So long 21 century touch screens.
This is the first year that technology is not being used in Pittsylvania County.
Instead a paper ballet is what will greet voters tomorrow at the polls. Now voters get a paper ballot, color in an oval beside the name of the candidate, and feed it into a machine.
It's then stored in the machine and calculated electronically.
Voters in the county complained about touch screen voting telling the registrar it was confusing.
If a candidate is written in that has to be counted manually. Only 10 localities in Virginia use only the paper ballot system.
Over in Danville, a touch screen system is most likely what you'll be seeing on election day.
The city bought these touch screen machines in 2005 and isn't changing anytime soon.
"It was a big adjustment getting rid of the lever machines back then. But they (voters) have thoroughly enjoyed it. The officers of elections enjoy working with the system also. We haven't had any problems with the system and we hope to continue using them for many more years in the future," said Peggy Petty, the voter registrar for Danville.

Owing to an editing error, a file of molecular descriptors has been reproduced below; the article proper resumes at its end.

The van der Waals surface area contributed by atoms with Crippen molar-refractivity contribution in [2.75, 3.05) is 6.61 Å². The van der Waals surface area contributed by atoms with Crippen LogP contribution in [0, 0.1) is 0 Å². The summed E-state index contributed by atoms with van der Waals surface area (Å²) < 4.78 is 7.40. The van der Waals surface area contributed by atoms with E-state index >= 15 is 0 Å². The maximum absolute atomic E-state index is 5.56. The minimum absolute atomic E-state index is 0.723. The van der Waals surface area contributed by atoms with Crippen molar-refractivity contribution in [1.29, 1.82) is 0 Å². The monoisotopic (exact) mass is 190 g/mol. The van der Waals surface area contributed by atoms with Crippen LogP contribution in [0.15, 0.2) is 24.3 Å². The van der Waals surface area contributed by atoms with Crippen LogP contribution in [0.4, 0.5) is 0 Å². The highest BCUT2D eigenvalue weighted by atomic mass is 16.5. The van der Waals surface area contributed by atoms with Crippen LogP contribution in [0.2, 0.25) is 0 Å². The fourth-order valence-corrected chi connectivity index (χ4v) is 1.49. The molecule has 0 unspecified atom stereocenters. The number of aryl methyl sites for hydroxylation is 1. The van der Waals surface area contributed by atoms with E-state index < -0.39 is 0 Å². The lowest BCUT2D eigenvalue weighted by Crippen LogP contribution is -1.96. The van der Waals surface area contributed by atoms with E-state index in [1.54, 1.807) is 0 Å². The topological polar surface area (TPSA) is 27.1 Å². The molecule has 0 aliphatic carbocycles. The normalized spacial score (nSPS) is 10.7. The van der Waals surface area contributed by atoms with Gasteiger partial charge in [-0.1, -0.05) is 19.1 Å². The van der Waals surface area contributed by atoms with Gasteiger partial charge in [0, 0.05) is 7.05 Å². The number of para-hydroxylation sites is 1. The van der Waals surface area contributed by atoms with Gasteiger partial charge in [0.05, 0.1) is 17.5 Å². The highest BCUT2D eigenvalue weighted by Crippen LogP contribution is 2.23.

In 2007 the General Assembly banned counties and cities from buying new touch screen machines because they don't leave a paper trail.
The machines will be ready to go tomorrow morning at six, but Danville's registrar isn't expecting them to be used much this year.
Petty is predicting a 35 percent turnout in the city compared to nearly 40 percent of people who voted four years ago.